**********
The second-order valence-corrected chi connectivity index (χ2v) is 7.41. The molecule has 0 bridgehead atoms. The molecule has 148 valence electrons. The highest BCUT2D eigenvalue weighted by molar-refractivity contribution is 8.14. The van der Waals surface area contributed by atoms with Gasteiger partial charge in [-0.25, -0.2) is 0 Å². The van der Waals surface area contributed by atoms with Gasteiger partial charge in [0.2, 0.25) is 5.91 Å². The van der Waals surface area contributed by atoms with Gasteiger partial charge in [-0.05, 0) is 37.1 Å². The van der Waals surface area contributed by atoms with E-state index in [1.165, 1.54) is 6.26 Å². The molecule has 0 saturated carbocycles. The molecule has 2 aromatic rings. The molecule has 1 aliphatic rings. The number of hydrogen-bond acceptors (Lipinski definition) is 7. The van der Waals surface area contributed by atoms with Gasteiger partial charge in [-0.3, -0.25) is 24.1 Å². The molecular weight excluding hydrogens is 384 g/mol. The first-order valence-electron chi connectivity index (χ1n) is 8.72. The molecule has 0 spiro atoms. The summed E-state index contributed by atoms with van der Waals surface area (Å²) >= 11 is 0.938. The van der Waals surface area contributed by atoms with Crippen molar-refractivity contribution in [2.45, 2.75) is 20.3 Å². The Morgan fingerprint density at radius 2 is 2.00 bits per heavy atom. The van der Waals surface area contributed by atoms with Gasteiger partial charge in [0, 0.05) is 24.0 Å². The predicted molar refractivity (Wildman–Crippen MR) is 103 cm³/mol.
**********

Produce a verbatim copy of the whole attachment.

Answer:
The second-order valence-corrected chi connectivity index (χ2v) is 7.41. The molecule has 0 bridgehead atoms. The molecule has 148 valence electrons. The highest BCUT2D eigenvalue weighted by molar-refractivity contribution is 8.14. The van der Waals surface area contributed by atoms with Gasteiger partial charge in [-0.25, -0.2) is 0 Å². The van der Waals surface area contributed by atoms with Gasteiger partial charge in [0.2, 0.25) is 5.91 Å². The van der Waals surface area contributed by atoms with Gasteiger partial charge in [-0.05, 0) is 37.1 Å². The van der Waals surface area contributed by atoms with E-state index in [1.165, 1.54) is 6.26 Å². The molecule has 0 saturated carbocycles. The molecule has 2 aromatic rings. The molecule has 1 aliphatic rings. The number of hydrogen-bond acceptors (Lipinski definition) is 7. The van der Waals surface area contributed by atoms with Gasteiger partial charge in [-0.3, -0.25) is 24.1 Å². The molecular weight excluding hydrogens is 384 g/mol. The first-order valence-electron chi connectivity index (χ1n) is 8.72. The molecule has 0 spiro atoms. The summed E-state index contributed by atoms with van der Waals surface area (Å²) >= 11 is 0.938. The van der Waals surface area contributed by atoms with Crippen molar-refractivity contribution in [2.45, 2.75) is 20.3 Å². The Morgan fingerprint density at radius 2 is 2.00 bits per heavy atom. The van der Waals surface area contributed by atoms with Gasteiger partial charge in [0, 0.05) is 24.0 Å². The predicted molar refractivity (Wildman–Crippen MR) is 103 cm³/mol.